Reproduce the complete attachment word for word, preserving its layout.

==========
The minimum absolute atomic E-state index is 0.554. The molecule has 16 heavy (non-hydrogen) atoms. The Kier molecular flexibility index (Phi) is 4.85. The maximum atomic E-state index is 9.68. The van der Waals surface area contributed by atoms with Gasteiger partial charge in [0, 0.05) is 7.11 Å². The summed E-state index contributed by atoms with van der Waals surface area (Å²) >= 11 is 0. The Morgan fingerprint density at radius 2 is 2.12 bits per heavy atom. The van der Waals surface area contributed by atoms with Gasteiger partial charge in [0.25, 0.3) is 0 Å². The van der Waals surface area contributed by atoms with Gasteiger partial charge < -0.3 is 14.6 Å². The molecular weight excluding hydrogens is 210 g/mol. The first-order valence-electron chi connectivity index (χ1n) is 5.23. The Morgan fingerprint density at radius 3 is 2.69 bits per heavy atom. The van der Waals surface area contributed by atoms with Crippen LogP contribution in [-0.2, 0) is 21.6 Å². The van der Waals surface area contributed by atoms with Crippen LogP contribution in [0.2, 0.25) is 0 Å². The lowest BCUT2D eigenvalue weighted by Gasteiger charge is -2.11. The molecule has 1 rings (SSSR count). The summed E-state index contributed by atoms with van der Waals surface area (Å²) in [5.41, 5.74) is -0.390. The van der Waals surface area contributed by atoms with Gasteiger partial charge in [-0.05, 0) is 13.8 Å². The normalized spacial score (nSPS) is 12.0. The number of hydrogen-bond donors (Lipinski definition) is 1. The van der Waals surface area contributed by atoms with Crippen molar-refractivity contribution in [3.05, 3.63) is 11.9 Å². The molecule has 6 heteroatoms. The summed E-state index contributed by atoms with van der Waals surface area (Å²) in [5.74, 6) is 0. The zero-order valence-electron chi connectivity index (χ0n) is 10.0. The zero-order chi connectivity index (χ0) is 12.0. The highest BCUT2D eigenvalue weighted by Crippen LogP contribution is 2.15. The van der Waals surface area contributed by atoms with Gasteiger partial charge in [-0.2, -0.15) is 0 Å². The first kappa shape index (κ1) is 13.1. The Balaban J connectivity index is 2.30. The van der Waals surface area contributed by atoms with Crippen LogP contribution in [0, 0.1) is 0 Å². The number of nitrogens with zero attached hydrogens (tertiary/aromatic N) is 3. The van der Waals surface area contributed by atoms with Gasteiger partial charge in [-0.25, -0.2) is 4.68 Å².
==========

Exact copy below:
The minimum absolute atomic E-state index is 0.554. The molecule has 16 heavy (non-hydrogen) atoms. The Kier molecular flexibility index (Phi) is 4.85. The maximum atomic E-state index is 9.68. The van der Waals surface area contributed by atoms with Gasteiger partial charge in [0, 0.05) is 7.11 Å². The summed E-state index contributed by atoms with van der Waals surface area (Å²) >= 11 is 0. The Morgan fingerprint density at radius 2 is 2.12 bits per heavy atom. The van der Waals surface area contributed by atoms with Gasteiger partial charge in [0.25, 0.3) is 0 Å². The van der Waals surface area contributed by atoms with Gasteiger partial charge < -0.3 is 14.6 Å². The molecular weight excluding hydrogens is 210 g/mol. The first-order valence-electron chi connectivity index (χ1n) is 5.23. The Morgan fingerprint density at radius 3 is 2.69 bits per heavy atom. The van der Waals surface area contributed by atoms with Crippen LogP contribution in [-0.2, 0) is 21.6 Å². The van der Waals surface area contributed by atoms with Crippen LogP contribution in [0.2, 0.25) is 0 Å². The lowest BCUT2D eigenvalue weighted by Gasteiger charge is -2.11. The molecule has 1 rings (SSSR count). The summed E-state index contributed by atoms with van der Waals surface area (Å²) in [5.41, 5.74) is -0.390. The van der Waals surface area contributed by atoms with Gasteiger partial charge in [-0.05, 0) is 13.8 Å². The normalized spacial score (nSPS) is 12.0. The number of hydrogen-bond donors (Lipinski definition) is 1. The van der Waals surface area contributed by atoms with Crippen molar-refractivity contribution in [3.05, 3.63) is 11.9 Å². The molecule has 6 heteroatoms. The summed E-state index contributed by atoms with van der Waals surface area (Å²) in [5.74, 6) is 0. The zero-order valence-electron chi connectivity index (χ0n) is 10.0. The zero-order chi connectivity index (χ0) is 12.0. The highest BCUT2D eigenvalue weighted by Crippen LogP contribution is 2.15. The van der Waals surface area contributed by atoms with Gasteiger partial charge in [-0.2, -0.15) is 0 Å². The first kappa shape index (κ1) is 13.1. The Balaban J connectivity index is 2.30. The van der Waals surface area contributed by atoms with Crippen LogP contribution in [0, 0.1) is 0 Å². The number of nitrogens with zero attached hydrogens (tertiary/aromatic N) is 3. The van der Waals surface area contributed by atoms with Gasteiger partial charge in [-0.25, -0.2) is 4.68 Å².